PCI DSS Compliance Checklist

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Auditwerx Blog PCI DSS Compliance Checklist

Digital payments are more prevalent than ever in all sectors of business. When it comes to PCI DSS compliance, merchants and service organizations alike are going to find it more critical than ever to ensure the privacy and security of their client’s data. 

The PCI DSS requirements are a framework meant to protect the payment chain at all levels. It impact how cardholder data is stored, processed, and accessed. If you are looking to start your own PCI DSS compliance initiative, we have some advice to help you get started on the right foot. While there is no checklist that can replace an experienced QSAC like Auditwerx, these ideas will help spur thinking on your businesses’ compliance initiatives. 

PCI DSS Compliance Preparation Checklist

The first step towards organizational compliance is installing and maintaining a firewall. Seems simple, right? Firewalls are your first line of defense against cybersecurity threats. You will need to ensure proper configuration to protect your payment card data environment. It’s important that you set your routers to determine appropriate sources of traffic.

You should never rely on default settings. Period! This goes for any software applications, servers, network devices, Wi-Fi routers, firewalls and anything in between. Default security settings are often not enough to meet the PCI DSS requirements. You also won’t be able to rely on vendor defaults for passwords. Make sure to maintain documentation on your security hardening procedures for your audit team.

Do you know where your cardholder data is going, where it’s stored, and for how long? You should! This is one of the most important aspects of PCI DSS compliance. PCI DSS also accounts for how payment card numbers should be displayed.

Did you know that cyber criminals often target data during transmission? You’ll need to make sure that you know where your cardholder data is going, and where it’s coming from. Make sure to encrypt cardholder data to reduce any risk the data may face during transmission.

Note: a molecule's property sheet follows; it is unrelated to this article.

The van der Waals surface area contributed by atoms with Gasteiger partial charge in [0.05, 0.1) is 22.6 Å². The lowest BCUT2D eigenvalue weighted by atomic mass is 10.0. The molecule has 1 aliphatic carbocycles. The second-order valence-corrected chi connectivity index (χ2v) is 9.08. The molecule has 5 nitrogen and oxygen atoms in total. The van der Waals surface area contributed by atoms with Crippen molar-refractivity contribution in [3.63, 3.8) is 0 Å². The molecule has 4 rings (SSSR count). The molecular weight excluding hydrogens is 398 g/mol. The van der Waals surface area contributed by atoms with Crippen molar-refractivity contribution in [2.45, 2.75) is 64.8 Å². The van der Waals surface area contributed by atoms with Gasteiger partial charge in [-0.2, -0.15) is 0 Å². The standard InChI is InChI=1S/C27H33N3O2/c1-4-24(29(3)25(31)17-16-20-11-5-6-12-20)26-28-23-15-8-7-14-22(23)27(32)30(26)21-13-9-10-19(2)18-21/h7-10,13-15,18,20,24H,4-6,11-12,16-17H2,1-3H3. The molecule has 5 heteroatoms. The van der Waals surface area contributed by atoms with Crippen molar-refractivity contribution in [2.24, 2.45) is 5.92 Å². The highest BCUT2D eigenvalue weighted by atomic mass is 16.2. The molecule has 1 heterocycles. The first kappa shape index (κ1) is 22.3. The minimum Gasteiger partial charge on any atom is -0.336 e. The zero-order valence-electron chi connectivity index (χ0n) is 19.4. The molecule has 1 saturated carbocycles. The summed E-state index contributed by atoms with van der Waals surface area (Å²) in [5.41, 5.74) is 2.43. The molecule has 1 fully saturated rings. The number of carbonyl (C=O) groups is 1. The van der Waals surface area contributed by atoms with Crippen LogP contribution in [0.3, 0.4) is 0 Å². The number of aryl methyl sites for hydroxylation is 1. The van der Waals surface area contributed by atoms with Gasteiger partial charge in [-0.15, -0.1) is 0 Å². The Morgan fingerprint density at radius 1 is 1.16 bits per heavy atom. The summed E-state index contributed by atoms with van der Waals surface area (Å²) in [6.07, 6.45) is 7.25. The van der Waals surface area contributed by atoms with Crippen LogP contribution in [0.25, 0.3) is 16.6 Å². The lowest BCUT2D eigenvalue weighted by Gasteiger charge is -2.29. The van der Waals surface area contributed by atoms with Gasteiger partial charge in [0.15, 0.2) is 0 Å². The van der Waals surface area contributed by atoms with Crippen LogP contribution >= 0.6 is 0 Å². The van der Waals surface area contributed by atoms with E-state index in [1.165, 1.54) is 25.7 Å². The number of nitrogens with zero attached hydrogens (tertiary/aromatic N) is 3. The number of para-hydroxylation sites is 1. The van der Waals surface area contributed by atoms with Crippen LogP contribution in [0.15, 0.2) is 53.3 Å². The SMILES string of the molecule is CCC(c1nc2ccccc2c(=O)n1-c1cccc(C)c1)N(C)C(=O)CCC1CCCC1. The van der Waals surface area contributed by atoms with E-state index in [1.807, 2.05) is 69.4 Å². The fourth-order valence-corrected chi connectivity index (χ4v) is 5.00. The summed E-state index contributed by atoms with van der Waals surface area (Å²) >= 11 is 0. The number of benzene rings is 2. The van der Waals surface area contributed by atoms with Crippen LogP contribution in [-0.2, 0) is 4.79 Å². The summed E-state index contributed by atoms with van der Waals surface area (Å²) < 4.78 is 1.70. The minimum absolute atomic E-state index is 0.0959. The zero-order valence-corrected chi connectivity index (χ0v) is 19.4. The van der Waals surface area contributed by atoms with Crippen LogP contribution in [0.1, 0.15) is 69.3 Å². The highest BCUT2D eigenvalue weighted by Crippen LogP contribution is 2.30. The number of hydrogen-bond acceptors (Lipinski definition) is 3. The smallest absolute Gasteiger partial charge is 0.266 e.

Be sure to update or patch your antivirus software regularly to guard against malware and viruses. Antivirus software needs to be kept up to date throughout the entirety of your data environment. It’s important for this to be done in a timely manner.

You will have to define processes in order to classify risk to your data for the objective of technology deployment. You’ll have to work through a risk assessment in order to properly ensure deployment.

Who needs access to cardholder data in your organization? It’s important to stay on top of any rules or permissions necessary and only allow access to private data on a need-to-know or essential basis. This step also includes the physical security of your system. This addressed your control access policies and procedures. Keep up-to-date documentation of all users with access to sensitive cardholder data.

For those essential users who may need to access card holder data, they will each need unique usernames and passwords to access the data. They should also all be complex. This ensures that activity can be traced appropriately should the need arise. You’ll also need to ensure that your systems utilize two-factor authentication (2FA).

Whether it’s workstations, paper files, server rooms, or the like – these physical assets are just as important as your digital assets. Access for employees and visitors should be differentiated and you’ll need to make sure that your organization has a way to monitor these physical assets.

Your network systems should be monitored and protected at all times. You should keep a history of activity in a centralized area and ensure that they are reviewed daily. These records will need to be kept for at least 1 year.

This is where penetration testing comes into play. You’ll need to ensure periodic tests to identify unauthorized access points. Thorough penetration testing should occur annually.

If you don’t have one, it’s time to create an implement an InfoSec policy. This is an Information Security policy that covers all employees of your organization. You’ll need to ensure appropriate training and recognition of the policy to ensure the correct users are accessing sensitive data.

Want to Learn More About PCI Compliance?

Our downloadable PDF “PCI DSS: What You Need to Know” offers additional information on the PCI DSS reporting process. Learn how a PCI DSS certification can help you gain a competitive edge and stand out from the crowd.

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